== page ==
Major publications also through coverage. For example, The New York Times called it "a diffuse American grass-roots group that taps into antigovernment sentiments," saying it "burst onto the streets a year ago," belying its top-down control.
Covering its corporate-controlled February national convention, the Washington Post said "millions of Americans (are) just like" attendees, suggesting spontaneity about a well planned and organized movement.
On October 10, Washington Post writers Jon Cohen and Dan Balz headlined, "Beyond the tea party: What Americans really think of government," saying:
The 2010 election's "overarching theme (is over) how big the government should be and how far it should reach into people's lives....a nationwide report card (barely gives Washington) passing grades....Today, more than four in 10 people give the government a D or F."
"I think the less the government governs us, the better we do," suggested mass numbers feel like the "stay-at-home mother" quoted. She believes America is going "socialist," when, in fact, it's swung sharpley to the right, Obama going Bush one better, yet disguising it as populism, or a variant thereof. However, credit perceptions, economic hard times, public angst, its gullibility, big money support, and media hype for growing Tea Party success.
In a photo essay titled, "Signs of the Tea-Party Protests," Time magazine highlighted it, showing mass, sign-waving, Tea Party Express gatherings, saying:
"Some of the demonstrators came on their own, but many were affiliated with or inspired by the Tea Party Express, a cross-country tour that stopped in more than 30 cities, organizing rallies in protest of 'out-of-control spending, bailouts and the growth in the size and power of government.' "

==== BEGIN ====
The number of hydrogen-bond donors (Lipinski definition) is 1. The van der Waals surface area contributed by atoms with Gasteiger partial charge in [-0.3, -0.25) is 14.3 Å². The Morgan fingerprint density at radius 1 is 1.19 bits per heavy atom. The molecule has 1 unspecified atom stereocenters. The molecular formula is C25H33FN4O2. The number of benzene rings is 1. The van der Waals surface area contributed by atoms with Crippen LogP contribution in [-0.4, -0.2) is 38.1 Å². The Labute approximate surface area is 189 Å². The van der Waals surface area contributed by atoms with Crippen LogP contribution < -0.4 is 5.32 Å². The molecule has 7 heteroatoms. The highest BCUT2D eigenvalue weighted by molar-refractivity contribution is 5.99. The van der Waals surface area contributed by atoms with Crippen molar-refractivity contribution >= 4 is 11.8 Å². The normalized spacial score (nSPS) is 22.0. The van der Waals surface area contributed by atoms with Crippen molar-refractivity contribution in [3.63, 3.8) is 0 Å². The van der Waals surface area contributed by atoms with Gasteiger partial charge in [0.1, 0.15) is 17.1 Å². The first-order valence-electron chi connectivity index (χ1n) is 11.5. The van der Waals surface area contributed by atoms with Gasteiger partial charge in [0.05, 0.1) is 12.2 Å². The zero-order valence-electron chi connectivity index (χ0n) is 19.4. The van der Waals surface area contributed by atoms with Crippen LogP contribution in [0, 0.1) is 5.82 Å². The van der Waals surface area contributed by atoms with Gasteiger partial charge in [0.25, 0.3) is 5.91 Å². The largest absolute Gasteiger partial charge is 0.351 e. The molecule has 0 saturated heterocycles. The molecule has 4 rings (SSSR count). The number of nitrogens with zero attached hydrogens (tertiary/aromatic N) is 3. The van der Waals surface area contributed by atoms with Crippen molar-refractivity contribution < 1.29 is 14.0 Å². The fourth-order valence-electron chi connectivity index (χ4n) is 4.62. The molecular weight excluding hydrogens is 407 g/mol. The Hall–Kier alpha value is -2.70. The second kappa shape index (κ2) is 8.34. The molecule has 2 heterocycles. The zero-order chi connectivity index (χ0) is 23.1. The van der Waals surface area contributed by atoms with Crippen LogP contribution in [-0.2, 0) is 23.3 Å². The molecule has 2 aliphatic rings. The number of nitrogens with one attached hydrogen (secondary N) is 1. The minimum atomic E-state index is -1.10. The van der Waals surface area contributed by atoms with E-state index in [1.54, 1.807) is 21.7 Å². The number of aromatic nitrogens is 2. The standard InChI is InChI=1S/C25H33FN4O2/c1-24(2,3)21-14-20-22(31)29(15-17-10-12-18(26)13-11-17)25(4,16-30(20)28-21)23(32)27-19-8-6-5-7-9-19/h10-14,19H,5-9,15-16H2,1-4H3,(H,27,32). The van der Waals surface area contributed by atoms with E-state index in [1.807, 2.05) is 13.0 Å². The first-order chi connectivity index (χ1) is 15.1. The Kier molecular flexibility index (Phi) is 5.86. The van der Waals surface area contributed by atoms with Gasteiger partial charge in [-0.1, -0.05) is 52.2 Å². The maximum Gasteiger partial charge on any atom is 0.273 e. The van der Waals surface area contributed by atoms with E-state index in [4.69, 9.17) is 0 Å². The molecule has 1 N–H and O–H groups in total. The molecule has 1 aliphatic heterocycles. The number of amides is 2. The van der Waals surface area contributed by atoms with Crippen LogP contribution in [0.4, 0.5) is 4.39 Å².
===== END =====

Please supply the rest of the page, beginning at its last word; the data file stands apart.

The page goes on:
Unexplained was a deep-pocketed, well planned PR blitz, complete with mass media coverage, especially by Fox News. Also, other events, including Americans for Prosperity's Hot Air Balloon Tour, its Patients First Bus Tour, and the American Energy Alliance's American Energy Express, as well as nationwide momentum-building rallies ahead of the November election. Party backers hope key victories will solidify a powerful political force, run top-down by and for elitists, not deluded grassroots supporters, fooled again like so many previous times.
As a result, once again, expect November 2 voters to throw out the bums for new ones. The cycle keeps repeating, "the bewildered herd" mindless that they only have themselves to blame, getting the best democracy big money can buy.
Stephen Lendman lives in Chicago and can be reached at email@example.com. Also visit his blog site at sjlendman.blogspot.com and listen to cutting-edge discussions with distinguished guests on the Progressive Radio News Hour on the Progressive Radio Network Thursdays at 10AM US Central time and Saturdays and Sundays at noon. All programs are archived for easy listening.